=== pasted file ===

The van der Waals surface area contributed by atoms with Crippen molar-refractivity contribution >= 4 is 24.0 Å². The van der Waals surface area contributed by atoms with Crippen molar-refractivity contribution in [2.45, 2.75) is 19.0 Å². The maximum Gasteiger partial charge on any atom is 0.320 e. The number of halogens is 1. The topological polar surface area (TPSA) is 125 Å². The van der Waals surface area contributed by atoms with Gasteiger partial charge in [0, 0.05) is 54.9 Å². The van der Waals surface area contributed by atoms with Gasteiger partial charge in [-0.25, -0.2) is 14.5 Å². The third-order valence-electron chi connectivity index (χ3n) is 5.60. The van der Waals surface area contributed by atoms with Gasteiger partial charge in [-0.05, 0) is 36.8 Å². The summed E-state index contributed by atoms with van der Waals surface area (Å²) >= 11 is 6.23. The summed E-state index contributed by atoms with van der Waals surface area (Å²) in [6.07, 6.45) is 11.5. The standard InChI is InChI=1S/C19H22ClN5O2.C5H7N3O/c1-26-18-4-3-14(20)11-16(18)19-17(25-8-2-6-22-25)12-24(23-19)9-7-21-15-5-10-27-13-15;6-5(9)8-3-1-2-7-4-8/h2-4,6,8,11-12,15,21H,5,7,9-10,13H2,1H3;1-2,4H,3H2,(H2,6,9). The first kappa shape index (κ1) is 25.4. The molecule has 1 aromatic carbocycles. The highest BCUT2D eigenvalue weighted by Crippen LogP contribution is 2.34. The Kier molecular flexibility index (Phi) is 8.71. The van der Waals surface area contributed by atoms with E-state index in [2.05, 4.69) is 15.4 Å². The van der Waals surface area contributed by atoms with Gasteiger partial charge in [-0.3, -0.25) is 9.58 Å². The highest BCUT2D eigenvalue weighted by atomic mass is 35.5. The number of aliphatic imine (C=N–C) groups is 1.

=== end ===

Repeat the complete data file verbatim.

The van der Waals surface area contributed by atoms with Crippen molar-refractivity contribution >= 4 is 24.0 Å². The van der Waals surface area contributed by atoms with Crippen molar-refractivity contribution in [2.45, 2.75) is 19.0 Å². The maximum Gasteiger partial charge on any atom is 0.320 e. The number of halogens is 1. The topological polar surface area (TPSA) is 125 Å². The van der Waals surface area contributed by atoms with Gasteiger partial charge in [0, 0.05) is 54.9 Å². The van der Waals surface area contributed by atoms with Gasteiger partial charge in [-0.25, -0.2) is 14.5 Å². The third-order valence-electron chi connectivity index (χ3n) is 5.60. The van der Waals surface area contributed by atoms with Gasteiger partial charge in [-0.05, 0) is 36.8 Å². The summed E-state index contributed by atoms with van der Waals surface area (Å²) >= 11 is 6.23. The summed E-state index contributed by atoms with van der Waals surface area (Å²) in [6.07, 6.45) is 11.5. The standard InChI is InChI=1S/C19H22ClN5O2.C5H7N3O/c1-26-18-4-3-14(20)11-16(18)19-17(25-8-2-6-22-25)12-24(23-19)9-7-21-15-5-10-27-13-15;6-5(9)8-3-1-2-7-4-8/h2-4,6,8,11-12,15,21H,5,7,9-10,13H2,1H3;1-2,4H,3H2,(H2,6,9). The first kappa shape index (κ1) is 25.4. The molecule has 1 aromatic carbocycles. The highest BCUT2D eigenvalue weighted by Crippen LogP contribution is 2.34. The Kier molecular flexibility index (Phi) is 8.71. The van der Waals surface area contributed by atoms with E-state index in [2.05, 4.69) is 15.4 Å². The van der Waals surface area contributed by atoms with Gasteiger partial charge in [-0.3, -0.25) is 9.58 Å². The highest BCUT2D eigenvalue weighted by atomic mass is 35.5. The number of aliphatic imine (C=N–C) groups is 1.